The Big Blue and White Band

One of the most widely known and highly respected programs of Tifton High School was the Big Blue and White Band. The director of this magnificent program was a man who played a crucial and important part in the development of many lives and especially mine. Every time I think of Uncle Len Lastinger, I do so with reverence and respect. He and Aunt Ruth were two people who were held in the highest respect among the people in Tifton. Uncle Len was an icon and is still held in that position by those who knew him and were a part of the Tifton High School band program. He and his family, Aunt Ruth, Lanny and Darlene were a special family to the people of Tifton and particularly to those under Uncle Len's direction.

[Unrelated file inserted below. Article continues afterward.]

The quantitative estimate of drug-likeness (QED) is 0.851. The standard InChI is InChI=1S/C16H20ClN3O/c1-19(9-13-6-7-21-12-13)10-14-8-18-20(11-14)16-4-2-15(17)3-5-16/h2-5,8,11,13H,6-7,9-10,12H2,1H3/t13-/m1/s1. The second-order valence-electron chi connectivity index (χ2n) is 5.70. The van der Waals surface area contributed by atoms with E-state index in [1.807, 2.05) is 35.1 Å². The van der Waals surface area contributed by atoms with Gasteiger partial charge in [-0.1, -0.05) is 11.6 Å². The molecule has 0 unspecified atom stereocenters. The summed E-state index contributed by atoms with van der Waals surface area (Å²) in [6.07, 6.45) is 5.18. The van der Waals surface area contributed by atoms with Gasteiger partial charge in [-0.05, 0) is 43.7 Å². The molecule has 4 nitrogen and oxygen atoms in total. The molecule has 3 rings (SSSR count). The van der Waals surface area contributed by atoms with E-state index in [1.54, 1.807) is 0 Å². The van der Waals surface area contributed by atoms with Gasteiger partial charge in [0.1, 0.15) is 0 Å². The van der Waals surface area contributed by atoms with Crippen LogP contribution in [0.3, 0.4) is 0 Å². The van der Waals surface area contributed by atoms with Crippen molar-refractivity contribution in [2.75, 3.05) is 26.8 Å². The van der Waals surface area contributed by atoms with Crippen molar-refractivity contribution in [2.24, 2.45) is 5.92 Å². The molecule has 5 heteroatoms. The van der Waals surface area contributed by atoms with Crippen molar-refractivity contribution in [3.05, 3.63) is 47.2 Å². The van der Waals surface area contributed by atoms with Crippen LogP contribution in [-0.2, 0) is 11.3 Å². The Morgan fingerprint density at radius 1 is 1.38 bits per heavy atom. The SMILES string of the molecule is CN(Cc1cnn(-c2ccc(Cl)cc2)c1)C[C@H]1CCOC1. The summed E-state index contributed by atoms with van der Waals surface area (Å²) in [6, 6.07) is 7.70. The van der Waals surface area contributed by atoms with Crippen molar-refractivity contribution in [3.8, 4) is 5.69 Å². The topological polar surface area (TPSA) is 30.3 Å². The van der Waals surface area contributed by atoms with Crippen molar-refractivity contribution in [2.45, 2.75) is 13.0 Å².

Until I reached High School, I was a very good student. I never had to worry about giving my report card to my parents. They were always pleased. But, when I reached High School, there were more "important" things to do. It was a "cool" day in which to live and there were many things which could and did attract the attention of young guys. We didn't get involved in anything destructive but the major requirement of being cool was that a person spent most of his time being just that: cool. It was easy to lapse off into some frame of mind which excused the fact that one had no direction or desire except to be seen as cool. A person had to act certain ways, wear the right clothes, hang around the cool gang and exude this atmosphere which declared your "coolness." In addition to all of that, I happened to land a job at the local radio station, WTIF. It was a new station in town that had a Top Forty agenda. It took up a lot of time to work there but I loved it and invested myself heavily into being a "Disc Jockey." It also took the place of more important things like my educational preparation for life. Needless to say, the job and being cool didn't suffer; my education did.